Summary and Keywords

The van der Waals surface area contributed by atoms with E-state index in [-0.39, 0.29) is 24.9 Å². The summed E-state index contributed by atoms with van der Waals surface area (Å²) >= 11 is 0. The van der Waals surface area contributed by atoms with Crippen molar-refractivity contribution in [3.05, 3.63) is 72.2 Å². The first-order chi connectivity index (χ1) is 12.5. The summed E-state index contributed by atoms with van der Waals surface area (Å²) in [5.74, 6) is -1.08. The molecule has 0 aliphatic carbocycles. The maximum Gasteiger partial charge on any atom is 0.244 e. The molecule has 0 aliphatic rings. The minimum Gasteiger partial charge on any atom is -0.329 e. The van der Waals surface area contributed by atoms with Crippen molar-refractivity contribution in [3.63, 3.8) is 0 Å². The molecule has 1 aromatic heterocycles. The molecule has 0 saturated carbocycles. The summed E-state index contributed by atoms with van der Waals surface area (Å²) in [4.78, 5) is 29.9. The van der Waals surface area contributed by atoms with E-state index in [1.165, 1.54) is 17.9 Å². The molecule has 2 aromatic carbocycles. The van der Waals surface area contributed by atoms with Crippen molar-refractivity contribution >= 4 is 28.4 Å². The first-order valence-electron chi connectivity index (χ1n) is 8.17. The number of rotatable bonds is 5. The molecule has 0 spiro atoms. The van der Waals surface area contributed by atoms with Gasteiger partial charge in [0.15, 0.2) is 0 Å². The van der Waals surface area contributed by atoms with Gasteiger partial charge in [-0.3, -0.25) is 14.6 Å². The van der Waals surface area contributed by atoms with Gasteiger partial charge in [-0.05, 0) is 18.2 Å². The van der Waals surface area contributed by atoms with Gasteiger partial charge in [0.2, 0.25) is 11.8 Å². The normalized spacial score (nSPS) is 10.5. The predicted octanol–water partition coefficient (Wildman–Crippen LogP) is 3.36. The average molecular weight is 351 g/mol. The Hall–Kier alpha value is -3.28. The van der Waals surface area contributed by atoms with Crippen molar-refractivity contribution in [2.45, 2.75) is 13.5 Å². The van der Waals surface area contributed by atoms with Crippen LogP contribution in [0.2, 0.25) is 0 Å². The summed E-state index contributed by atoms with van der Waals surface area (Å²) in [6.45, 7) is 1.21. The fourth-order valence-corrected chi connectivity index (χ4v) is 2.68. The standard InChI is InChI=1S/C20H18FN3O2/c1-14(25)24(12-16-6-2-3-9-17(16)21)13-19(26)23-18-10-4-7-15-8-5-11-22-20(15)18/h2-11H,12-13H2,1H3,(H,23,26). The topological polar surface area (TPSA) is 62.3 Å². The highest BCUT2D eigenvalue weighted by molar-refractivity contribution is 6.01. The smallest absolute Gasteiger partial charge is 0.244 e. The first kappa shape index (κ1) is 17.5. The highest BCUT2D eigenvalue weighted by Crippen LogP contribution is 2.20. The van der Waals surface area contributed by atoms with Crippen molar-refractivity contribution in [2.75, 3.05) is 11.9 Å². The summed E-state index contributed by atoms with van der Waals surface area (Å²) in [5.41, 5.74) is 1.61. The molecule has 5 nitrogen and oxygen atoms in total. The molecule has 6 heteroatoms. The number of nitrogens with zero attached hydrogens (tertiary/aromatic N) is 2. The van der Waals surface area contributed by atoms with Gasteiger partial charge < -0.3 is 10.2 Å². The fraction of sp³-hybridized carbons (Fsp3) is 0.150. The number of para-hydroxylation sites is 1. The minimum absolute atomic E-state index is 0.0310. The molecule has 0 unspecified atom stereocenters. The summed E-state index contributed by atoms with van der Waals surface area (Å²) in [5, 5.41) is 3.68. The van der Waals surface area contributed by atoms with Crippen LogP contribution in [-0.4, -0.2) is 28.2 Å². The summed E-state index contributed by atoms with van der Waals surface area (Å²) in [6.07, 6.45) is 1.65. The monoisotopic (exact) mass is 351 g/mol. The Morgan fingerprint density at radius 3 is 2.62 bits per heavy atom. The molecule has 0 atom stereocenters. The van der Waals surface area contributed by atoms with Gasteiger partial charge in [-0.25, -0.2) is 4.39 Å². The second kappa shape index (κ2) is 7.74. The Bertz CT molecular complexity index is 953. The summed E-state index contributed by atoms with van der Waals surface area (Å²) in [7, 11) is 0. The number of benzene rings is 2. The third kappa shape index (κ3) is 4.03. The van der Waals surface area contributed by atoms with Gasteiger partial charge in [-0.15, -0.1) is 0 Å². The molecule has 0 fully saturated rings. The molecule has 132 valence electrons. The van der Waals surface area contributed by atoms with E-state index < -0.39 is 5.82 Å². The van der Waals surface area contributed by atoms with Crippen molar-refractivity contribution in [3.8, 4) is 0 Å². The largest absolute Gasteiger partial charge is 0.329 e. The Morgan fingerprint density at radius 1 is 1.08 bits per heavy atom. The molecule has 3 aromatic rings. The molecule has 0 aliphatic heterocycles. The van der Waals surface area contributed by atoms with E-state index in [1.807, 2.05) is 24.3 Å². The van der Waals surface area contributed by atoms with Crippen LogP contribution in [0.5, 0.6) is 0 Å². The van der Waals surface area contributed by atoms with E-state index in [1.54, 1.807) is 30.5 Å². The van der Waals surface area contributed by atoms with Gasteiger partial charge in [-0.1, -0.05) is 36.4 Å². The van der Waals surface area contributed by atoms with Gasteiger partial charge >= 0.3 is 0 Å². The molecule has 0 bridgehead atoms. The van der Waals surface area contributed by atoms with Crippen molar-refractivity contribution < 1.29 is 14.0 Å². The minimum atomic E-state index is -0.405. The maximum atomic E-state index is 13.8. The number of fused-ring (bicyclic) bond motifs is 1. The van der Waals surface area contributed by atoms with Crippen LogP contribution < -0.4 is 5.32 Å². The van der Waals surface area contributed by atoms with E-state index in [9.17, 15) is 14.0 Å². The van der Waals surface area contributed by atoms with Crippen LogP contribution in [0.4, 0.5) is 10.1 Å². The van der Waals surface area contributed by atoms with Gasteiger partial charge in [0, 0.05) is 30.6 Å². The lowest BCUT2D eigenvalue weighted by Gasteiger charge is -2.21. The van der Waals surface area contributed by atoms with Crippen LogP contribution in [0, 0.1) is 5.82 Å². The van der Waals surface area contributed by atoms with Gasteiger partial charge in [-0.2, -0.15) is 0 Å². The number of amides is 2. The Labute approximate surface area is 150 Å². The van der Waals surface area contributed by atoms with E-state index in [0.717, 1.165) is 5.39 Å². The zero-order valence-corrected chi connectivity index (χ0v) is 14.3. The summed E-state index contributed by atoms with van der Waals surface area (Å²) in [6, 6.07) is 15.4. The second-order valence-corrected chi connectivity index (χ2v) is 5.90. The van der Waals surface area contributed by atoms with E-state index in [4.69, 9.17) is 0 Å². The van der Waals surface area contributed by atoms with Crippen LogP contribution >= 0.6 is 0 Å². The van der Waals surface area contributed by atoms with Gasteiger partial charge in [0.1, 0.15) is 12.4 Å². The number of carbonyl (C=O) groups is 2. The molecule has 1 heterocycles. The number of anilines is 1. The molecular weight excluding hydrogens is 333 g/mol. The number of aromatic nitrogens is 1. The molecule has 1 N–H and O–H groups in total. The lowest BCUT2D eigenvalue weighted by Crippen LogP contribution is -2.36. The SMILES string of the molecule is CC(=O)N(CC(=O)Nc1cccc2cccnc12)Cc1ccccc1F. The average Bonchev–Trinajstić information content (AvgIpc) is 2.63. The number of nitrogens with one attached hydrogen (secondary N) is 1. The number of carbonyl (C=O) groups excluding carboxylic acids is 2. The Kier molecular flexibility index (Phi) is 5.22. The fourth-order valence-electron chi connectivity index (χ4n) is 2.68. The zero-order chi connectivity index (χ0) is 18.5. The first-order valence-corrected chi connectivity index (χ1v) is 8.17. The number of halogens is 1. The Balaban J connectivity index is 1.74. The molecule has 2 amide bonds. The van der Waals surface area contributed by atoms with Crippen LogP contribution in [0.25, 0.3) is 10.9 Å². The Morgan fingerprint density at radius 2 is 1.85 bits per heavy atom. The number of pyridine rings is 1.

Feminist psychological knowledge production has flourished in the German-speaking countries since the late 1970s. But, in contrast to countries like the United States, Canada, or Great Britain, it only gained finite traction in the academy. During the late 1970s and 1980s, the so-called “project phase” of the second wave women’s movement saw the founding of counseling centers for women in Vienna and all over Austria. During the mid-1980s, students at the University of Vienna started recruiting feminist psychologists from the feminist counseling center Frauen beraten Frauen to teach courses on the psychology of women. From the mid-1980s until 2000, the Department of Psychology at the University of Vienna offered an unusually high number of courses in the psychology of women (up to ten seminars per semester and about 200 in total), turning the department into an unofficial and temporary teaching hub for feminist psychology. With 14 courses on the psychology of women, the academic year 1987/1988 marks the apogee of feminist psychological teaching by adjunct lecturers at the Department of Psychology. During the 1990s, it was again students who fought for and succeeded in having several guest professors in the psychology of women appointed at the Department of Psychology. This pinnacle period for the interrelation of feminist teaching and research saw not only the development of new didactic methods but also some continuity in the collaboration of a guest professor, adjunct lecturers, and students as well as a plethora of feminist psychological theses written by students.
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